Jacques Descloitres, MODIS Land Rapid Response Team, NASA/GSFC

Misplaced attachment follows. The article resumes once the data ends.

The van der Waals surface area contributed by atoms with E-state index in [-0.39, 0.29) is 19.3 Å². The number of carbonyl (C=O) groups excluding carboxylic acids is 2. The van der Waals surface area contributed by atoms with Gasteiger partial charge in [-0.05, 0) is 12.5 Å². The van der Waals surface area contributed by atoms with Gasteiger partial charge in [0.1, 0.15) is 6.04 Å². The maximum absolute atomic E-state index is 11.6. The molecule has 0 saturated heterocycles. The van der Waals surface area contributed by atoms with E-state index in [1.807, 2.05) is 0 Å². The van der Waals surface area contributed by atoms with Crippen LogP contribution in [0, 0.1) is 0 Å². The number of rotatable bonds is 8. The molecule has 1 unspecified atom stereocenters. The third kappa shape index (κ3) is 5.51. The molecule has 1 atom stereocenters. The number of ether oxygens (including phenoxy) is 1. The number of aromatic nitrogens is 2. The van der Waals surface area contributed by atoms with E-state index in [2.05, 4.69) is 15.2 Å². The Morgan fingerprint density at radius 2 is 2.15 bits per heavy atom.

Typhoon Nari seems to have overtaken the entire East China Sea in this true-color MODIS image from September 9, 2001. Nari is situated between China on the left; Taiwan, at bottom left; and the Ryukyu Islands, whose outlines arc around the right of the image. The center most island is Okinawa. Nari has been forecasted to drift southeastward for a time, and then reverse course to move westward. The tracks of cyclones and hurricanes are influenced strongly by the prevailing winds in a region. At higher latitudes the winds tend to be from the west, pushing storms eastward. At lower latitudes, prevailing winds typically come from the east, pushing storms westward. Nari's location in the East China Sea puts it in a zone of transition with respect to prevailing winds, which means that it may be steered alternatively by winds from either direction. A similar phenomenon often happens to storms and hurricanes that enter the Gulf of Mexico.
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